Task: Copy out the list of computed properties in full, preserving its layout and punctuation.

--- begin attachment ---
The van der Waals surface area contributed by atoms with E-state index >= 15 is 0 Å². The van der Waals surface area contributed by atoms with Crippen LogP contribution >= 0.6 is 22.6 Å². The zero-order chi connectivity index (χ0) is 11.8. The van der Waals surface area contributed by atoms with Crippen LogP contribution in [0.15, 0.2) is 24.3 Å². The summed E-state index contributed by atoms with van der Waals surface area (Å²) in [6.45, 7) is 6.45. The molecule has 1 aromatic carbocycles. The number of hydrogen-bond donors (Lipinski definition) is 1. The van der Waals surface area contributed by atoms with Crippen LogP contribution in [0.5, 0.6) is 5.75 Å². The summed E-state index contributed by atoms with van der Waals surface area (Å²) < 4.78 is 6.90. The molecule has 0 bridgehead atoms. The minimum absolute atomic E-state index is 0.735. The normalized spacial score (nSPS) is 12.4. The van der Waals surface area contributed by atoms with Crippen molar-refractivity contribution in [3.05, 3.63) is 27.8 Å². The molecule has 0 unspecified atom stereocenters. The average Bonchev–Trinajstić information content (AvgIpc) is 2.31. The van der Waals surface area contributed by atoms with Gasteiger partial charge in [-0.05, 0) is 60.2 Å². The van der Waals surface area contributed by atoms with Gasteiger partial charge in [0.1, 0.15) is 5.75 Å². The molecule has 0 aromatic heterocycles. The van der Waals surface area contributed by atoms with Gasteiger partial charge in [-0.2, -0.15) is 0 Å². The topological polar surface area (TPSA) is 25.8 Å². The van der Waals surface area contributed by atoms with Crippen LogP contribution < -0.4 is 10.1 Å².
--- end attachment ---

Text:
The van der Waals surface area contributed by atoms with E-state index >= 15 is 0 Å². The van der Waals surface area contributed by atoms with Crippen LogP contribution >= 0.6 is 22.6 Å². The zero-order chi connectivity index (χ0) is 11.8. The van der Waals surface area contributed by atoms with Crippen LogP contribution in [0.15, 0.2) is 24.3 Å². The summed E-state index contributed by atoms with van der Waals surface area (Å²) in [6.45, 7) is 6.45. The molecule has 1 aromatic carbocycles. The number of hydrogen-bond donors (Lipinski definition) is 1. The van der Waals surface area contributed by atoms with Crippen LogP contribution in [0.5, 0.6) is 5.75 Å². The summed E-state index contributed by atoms with van der Waals surface area (Å²) < 4.78 is 6.90. The molecule has 0 bridgehead atoms. The minimum absolute atomic E-state index is 0.735. The normalized spacial score (nSPS) is 12.4. The van der Waals surface area contributed by atoms with Crippen molar-refractivity contribution in [3.05, 3.63) is 27.8 Å². The molecule has 0 unspecified atom stereocenters. The average Bonchev–Trinajstić information content (AvgIpc) is 2.31. The van der Waals surface area contributed by atoms with Gasteiger partial charge in [-0.05, 0) is 60.2 Å². The van der Waals surface area contributed by atoms with Gasteiger partial charge in [0.1, 0.15) is 5.75 Å². The molecule has 0 aromatic heterocycles. The van der Waals surface area contributed by atoms with Gasteiger partial charge in [-0.2, -0.15) is 0 Å². The topological polar surface area (TPSA) is 25.8 Å². The van der Waals surface area contributed by atoms with Crippen LogP contribution < -0.4 is 10.1 Å².